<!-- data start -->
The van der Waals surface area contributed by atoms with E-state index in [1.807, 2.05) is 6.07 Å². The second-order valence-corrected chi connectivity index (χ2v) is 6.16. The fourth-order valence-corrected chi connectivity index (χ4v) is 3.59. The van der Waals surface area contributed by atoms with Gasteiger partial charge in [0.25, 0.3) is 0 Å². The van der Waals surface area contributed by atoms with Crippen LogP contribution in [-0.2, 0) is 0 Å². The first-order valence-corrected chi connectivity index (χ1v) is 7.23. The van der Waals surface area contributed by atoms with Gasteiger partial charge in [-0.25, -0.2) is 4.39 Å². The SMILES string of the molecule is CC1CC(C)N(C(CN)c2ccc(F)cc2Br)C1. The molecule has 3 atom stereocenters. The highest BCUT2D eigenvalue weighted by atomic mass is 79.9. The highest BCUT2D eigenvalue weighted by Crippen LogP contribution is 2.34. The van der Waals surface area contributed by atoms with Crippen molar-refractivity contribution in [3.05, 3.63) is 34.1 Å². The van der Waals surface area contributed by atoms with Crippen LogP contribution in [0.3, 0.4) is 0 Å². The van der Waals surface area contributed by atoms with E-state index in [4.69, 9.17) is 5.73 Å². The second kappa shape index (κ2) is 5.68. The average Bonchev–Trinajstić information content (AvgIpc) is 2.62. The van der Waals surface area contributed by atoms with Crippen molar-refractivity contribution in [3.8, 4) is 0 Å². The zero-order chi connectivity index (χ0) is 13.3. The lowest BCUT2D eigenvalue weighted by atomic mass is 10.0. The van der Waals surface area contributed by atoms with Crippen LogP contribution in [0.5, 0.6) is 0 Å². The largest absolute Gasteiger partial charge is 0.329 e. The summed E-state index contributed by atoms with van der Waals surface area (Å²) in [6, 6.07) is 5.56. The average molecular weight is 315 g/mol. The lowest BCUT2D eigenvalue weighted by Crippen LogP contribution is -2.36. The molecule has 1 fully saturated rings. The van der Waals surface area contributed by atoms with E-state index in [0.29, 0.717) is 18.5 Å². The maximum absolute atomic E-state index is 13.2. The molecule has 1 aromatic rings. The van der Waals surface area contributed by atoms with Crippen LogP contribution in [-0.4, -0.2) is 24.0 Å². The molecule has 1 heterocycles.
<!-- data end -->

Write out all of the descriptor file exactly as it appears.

The van der Waals surface area contributed by atoms with E-state index in [1.807, 2.05) is 6.07 Å². The second-order valence-corrected chi connectivity index (χ2v) is 6.16. The fourth-order valence-corrected chi connectivity index (χ4v) is 3.59. The van der Waals surface area contributed by atoms with Gasteiger partial charge in [0.25, 0.3) is 0 Å². The van der Waals surface area contributed by atoms with Crippen LogP contribution in [-0.2, 0) is 0 Å². The first-order valence-corrected chi connectivity index (χ1v) is 7.23. The van der Waals surface area contributed by atoms with Gasteiger partial charge in [-0.25, -0.2) is 4.39 Å². The SMILES string of the molecule is CC1CC(C)N(C(CN)c2ccc(F)cc2Br)C1. The molecule has 3 atom stereocenters. The highest BCUT2D eigenvalue weighted by atomic mass is 79.9. The highest BCUT2D eigenvalue weighted by Crippen LogP contribution is 2.34. The van der Waals surface area contributed by atoms with Crippen molar-refractivity contribution in [3.05, 3.63) is 34.1 Å². The van der Waals surface area contributed by atoms with Crippen LogP contribution in [0.3, 0.4) is 0 Å². The van der Waals surface area contributed by atoms with E-state index in [4.69, 9.17) is 5.73 Å². The second kappa shape index (κ2) is 5.68. The average Bonchev–Trinajstić information content (AvgIpc) is 2.62. The van der Waals surface area contributed by atoms with Crippen molar-refractivity contribution in [3.8, 4) is 0 Å². The zero-order chi connectivity index (χ0) is 13.3. The lowest BCUT2D eigenvalue weighted by atomic mass is 10.0. The van der Waals surface area contributed by atoms with Crippen LogP contribution in [0.5, 0.6) is 0 Å². The largest absolute Gasteiger partial charge is 0.329 e. The summed E-state index contributed by atoms with van der Waals surface area (Å²) in [6, 6.07) is 5.56. The average molecular weight is 315 g/mol. The lowest BCUT2D eigenvalue weighted by Crippen LogP contribution is -2.36. The molecule has 1 fully saturated rings. The van der Waals surface area contributed by atoms with E-state index in [0.29, 0.717) is 18.5 Å². The maximum absolute atomic E-state index is 13.2. The molecule has 1 aromatic rings. The van der Waals surface area contributed by atoms with Crippen LogP contribution in [-0.4, -0.2) is 24.0 Å². The molecule has 1 heterocycles.